The shipping routes above the Wadden Islands are "very risky" for a large north-west storm for large, wide container ships, the Dutch Safety Board (OVV) reports Thursday. This is evident from studies into the container loss of the MSC Zoe.

In early 2018, the MSC Zoe lost 342 containers during a north-westerly storm over the Wadden Islands. International research shows that this is due to the storm and specific circumstances on the sailing route taken. The chance of repetition is highly estimated by the OVV.

The OVV has researched the shipping routes for a year and a half. According to the council, the "interplay of a number of phenomena" poses risks for the loss of containers on both the northern and southern international shipping routes above the Wadden Islands.

Large, wide ships encounter high transverse waves in a stormy northwest wind, which allows them to make extreme swings. There is also a chance that the ships will hit the seabed.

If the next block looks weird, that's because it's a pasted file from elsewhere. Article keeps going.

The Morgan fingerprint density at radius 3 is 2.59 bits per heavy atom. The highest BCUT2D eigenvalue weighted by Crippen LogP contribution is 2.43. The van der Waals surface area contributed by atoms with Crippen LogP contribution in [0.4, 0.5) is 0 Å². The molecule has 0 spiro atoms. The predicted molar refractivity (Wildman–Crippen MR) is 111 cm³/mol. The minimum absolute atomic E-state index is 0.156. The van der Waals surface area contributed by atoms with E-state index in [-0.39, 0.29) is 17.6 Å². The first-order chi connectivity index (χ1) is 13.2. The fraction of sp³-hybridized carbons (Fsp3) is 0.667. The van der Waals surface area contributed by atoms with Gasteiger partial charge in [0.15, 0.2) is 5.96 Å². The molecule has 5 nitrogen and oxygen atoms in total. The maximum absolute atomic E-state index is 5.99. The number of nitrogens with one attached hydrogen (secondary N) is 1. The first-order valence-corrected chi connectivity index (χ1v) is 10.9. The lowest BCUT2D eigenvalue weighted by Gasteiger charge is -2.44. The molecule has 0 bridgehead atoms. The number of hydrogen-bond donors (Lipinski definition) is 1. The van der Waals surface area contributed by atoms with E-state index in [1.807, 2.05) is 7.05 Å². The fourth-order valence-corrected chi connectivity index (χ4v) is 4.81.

Containers can also become detached due to "waves hitting the ship and seawater spraying upwards against containers at high speed along the side of the ship". As a result of the "extreme forces" containers can become loose and overboard.

'Wadden region must be better protected'

According to the OVV, the Wadden region must be better protected against loss of container. "Given the value of the Wadden area, it is undesirable that these container ships choose the southern route along the Wadden coast during a north-westerly storm."

Due to the container loss of the MSC Zoe, complete containers, container pieces, various objects and waste ended up on the beaches of the Wadden Islands. Large-scale cleaning campaigns were held to get the beaches clean again.

287 of the 342 containers ended up in Dutch waters. (Photo: Netherlands Coast Guard)